The former top officers of Enron, Arthur Andersen, WorldCom and other corporations that have succumbed to egregious scandals are nothing if not smart and well-educated. Similarly, some of our smartest and most knowledgeable politicians have brought about their own downfalls through ugly scandals. Why can smart people be so foolish? And what do psychologists have to offer to prevent or correct such behavior?
Smart people who are foolish tend to show one or more of four fallacies in their thinking (Sternberg, 2002):
The egocentrism fallacy. They think it's all about them. In planning their actions, they take into account their own interests, but no one else's.
The omniscience fallacy. They may indeed know a lot about something. However, they start to think they know everything about everything.
The omnipotence fallacy. They think that they are all-powerful--that they can do whatever they want.
The invulnerability fallacy. They think they can get away with whatever they do--that they will not be caught, or that even if they are, they will be able to get themselves out of any fix.
Smart people may be particularly susceptible to these fallacies because, at least in some of our societies, they have been so rewarded for their intelligence that they lose sight of their humanity.
Schools need to pay more attention not just to what students know, but to how they use what they know. Intelligence and knowledge are not enough. At the extreme, many of today's terrorists are smart and well-educated, but are using their intelligence and education toward reprehensible ends. Schools should develop students who are not only smart and knowledgeable, but also wise. Wisdom is the use of one's intelligence and creativity toward a common good through balancing one's own interests, other people's interests and infusing moral and ethical values.
Some people might believe that the introduction of values renders wisdom somehow a "relativistic" construct, but there are certain values that seem to be universal across the world's great religions and ethical systems, such as sincerity, honesty, compassion, reciprocity and courage.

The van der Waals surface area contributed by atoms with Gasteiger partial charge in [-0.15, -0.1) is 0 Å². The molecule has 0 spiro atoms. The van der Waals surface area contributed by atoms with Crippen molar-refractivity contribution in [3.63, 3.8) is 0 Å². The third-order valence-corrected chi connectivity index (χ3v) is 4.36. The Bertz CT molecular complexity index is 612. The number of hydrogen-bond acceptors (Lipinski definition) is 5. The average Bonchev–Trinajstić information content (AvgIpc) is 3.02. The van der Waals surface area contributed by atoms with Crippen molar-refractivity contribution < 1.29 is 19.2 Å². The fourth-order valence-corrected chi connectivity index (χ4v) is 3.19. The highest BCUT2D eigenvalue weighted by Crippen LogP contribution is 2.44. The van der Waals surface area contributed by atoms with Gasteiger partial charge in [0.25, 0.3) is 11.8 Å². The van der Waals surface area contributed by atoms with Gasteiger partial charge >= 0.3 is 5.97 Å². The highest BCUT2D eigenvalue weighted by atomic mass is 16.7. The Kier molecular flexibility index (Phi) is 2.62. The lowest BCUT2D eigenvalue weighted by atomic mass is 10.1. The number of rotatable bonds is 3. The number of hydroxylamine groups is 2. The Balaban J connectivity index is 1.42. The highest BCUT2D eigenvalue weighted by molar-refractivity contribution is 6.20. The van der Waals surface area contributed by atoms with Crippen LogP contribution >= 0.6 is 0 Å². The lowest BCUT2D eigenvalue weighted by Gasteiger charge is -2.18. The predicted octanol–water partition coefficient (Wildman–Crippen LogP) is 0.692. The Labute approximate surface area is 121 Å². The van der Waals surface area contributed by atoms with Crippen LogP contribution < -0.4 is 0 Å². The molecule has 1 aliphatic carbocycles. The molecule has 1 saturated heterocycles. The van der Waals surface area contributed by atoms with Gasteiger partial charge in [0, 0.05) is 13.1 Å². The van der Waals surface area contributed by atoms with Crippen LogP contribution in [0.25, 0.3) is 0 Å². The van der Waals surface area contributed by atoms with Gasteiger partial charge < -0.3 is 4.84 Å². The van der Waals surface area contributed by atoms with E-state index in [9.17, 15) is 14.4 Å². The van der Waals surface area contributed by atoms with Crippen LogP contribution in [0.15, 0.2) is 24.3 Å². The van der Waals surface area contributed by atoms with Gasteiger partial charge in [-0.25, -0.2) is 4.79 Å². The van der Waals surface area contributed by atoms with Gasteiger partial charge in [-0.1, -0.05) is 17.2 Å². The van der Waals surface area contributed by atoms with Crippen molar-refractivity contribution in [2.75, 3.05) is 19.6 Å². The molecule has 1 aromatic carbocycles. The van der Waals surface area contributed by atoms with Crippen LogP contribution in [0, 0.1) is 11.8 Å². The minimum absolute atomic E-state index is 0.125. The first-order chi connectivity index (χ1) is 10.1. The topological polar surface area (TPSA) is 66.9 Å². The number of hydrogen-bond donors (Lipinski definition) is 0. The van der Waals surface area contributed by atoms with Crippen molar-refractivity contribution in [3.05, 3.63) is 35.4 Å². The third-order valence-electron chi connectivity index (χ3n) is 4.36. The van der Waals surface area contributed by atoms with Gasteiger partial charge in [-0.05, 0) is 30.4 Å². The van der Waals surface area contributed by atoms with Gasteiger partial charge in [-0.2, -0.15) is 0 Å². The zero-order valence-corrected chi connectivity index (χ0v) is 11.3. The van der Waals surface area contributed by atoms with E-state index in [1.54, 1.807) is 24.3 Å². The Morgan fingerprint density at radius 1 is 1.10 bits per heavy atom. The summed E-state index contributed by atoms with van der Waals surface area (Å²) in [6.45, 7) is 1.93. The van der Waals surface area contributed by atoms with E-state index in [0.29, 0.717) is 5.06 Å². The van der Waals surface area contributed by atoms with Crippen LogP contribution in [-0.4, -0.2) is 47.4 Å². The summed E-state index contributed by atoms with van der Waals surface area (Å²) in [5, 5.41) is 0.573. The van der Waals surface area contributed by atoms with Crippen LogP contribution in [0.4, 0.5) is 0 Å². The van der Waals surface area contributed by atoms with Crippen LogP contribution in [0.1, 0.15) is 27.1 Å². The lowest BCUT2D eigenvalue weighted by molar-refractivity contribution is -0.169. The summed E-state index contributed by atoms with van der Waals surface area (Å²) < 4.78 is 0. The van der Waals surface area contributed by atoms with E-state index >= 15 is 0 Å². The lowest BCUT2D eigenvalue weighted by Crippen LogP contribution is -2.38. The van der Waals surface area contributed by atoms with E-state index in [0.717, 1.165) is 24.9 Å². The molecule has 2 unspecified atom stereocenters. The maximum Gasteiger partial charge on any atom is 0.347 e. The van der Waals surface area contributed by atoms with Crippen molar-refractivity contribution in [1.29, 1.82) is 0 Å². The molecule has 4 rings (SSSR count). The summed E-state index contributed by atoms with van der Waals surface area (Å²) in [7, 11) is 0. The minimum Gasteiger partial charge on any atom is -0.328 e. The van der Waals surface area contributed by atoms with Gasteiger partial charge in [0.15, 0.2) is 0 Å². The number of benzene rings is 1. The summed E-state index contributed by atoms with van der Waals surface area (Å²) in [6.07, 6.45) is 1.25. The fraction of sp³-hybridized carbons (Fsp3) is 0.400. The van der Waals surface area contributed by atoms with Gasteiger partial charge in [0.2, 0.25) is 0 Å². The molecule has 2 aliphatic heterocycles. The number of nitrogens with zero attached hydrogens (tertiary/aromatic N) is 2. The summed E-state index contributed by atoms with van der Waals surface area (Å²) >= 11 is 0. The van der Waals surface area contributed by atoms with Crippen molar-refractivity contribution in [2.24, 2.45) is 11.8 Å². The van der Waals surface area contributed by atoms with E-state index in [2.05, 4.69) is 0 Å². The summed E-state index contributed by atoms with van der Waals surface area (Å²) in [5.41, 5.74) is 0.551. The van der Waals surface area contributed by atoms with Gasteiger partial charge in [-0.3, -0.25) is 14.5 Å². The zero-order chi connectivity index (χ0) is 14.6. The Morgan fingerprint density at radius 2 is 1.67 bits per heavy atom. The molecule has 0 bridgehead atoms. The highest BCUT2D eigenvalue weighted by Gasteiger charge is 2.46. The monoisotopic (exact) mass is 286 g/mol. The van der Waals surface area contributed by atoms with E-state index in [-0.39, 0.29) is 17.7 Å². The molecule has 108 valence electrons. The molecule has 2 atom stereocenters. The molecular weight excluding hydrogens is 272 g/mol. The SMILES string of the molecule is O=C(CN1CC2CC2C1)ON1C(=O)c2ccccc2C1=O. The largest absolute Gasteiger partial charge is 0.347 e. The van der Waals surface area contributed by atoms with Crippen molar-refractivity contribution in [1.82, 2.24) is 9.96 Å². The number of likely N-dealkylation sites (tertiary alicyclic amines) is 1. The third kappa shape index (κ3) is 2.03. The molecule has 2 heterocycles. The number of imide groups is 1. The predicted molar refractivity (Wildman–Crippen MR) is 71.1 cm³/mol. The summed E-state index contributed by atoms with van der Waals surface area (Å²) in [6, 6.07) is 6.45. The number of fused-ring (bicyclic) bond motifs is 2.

Together with my colleagues Cynthia Belar and Rena Subotnik in APA's Education Directorate, I have formed and met with a presidential task force on education. This task force has proposed a number of attributes that schools should develop to teach wisdom. These attributes--reasoning, resilience and responsibility--can be summarized as "the other three Rs," that is, the three Rs beyond reading, 'riting and 'rithmetic.
In this column, I focus on responsibility--which includes the wisdom to be responsible for others and institutions as well as oneself. We have no argument with holding schools accountable. Quite the contrary. But many of the tests that are now being used in the accountability movement are extremely narrow in what they measure. Our concern is that the current emphasis on narrow accountability may inadvertently straitjacket teachers and schools in what and how they teach, and implicitly devalue wisdom and the responsibility that is concomitant with it because these constructs are not measured on the tests.
In our own work at the Center for the Psychology of Abilities, Competencies and Expertise at Yale, we teach for wisdom within already existing curricula so that teachers need not teach yet another course. We emphasize the importance of understanding issues from other points of view. What one group in U.S. history might call "American settlers," another group might call "foreign invaders." Wisdom and responsibility should be taught to children so that they will not get in the habit of thinking foolishly and of considering only their own interests. It's something we all can and should acquire throughout our lifetimes.
In last month's column, I talked about the need for psychologists, as a profession, to unify. When we think only of the interests of our own narrowly defined group of professional colleagues, rather than of the interests of all of us as psychologists, we are thinking foolishly. Wisdom and responsibility are important for us all. If we work together toward overarching common goals, we will discover that a rising tide raises all ships, and we all will benefit.This column is the first of a three-part series on "the other three Rs."
Sternberg, R.J. (1998). A balance theory of wisdom. Review of General Psychology, 2, 347-365.
Sternberg, R.J. (2001). Why schools should teach for wisdom: The balance theory of wisdom in educational settings. Educational Psychologist, 36(4), 227-245.
Sternberg, R.J. (Ed.). (2002). Why smart people can be so stupid. New Haven: Yale University Press.